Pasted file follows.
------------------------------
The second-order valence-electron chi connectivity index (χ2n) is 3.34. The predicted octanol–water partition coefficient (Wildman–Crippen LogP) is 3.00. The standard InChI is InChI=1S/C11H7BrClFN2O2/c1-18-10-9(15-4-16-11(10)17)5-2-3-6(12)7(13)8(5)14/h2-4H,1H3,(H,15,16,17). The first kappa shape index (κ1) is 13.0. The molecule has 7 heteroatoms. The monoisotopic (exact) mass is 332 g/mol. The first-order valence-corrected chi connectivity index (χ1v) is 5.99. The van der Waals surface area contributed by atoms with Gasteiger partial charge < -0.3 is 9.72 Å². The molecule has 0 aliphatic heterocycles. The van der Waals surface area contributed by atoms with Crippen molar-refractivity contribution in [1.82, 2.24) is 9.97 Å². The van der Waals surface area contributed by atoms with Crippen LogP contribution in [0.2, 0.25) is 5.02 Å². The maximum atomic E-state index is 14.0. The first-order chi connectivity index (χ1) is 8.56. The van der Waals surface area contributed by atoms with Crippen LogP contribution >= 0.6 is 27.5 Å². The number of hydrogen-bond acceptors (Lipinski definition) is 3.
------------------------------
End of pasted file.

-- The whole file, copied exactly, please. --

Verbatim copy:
The second-order valence-electron chi connectivity index (χ2n) is 3.34. The predicted octanol–water partition coefficient (Wildman–Crippen LogP) is 3.00. The standard InChI is InChI=1S/C11H7BrClFN2O2/c1-18-10-9(15-4-16-11(10)17)5-2-3-6(12)7(13)8(5)14/h2-4H,1H3,(H,15,16,17). The first kappa shape index (κ1) is 13.0. The molecule has 7 heteroatoms. The monoisotopic (exact) mass is 332 g/mol. The first-order valence-corrected chi connectivity index (χ1v) is 5.99. The van der Waals surface area contributed by atoms with Gasteiger partial charge < -0.3 is 9.72 Å². The molecule has 0 aliphatic heterocycles. The van der Waals surface area contributed by atoms with Crippen molar-refractivity contribution in [1.82, 2.24) is 9.97 Å². The van der Waals surface area contributed by atoms with Crippen LogP contribution in [0.2, 0.25) is 5.02 Å². The maximum atomic E-state index is 14.0. The first-order chi connectivity index (χ1) is 8.56. The van der Waals surface area contributed by atoms with Crippen LogP contribution >= 0.6 is 27.5 Å². The number of hydrogen-bond acceptors (Lipinski definition) is 3.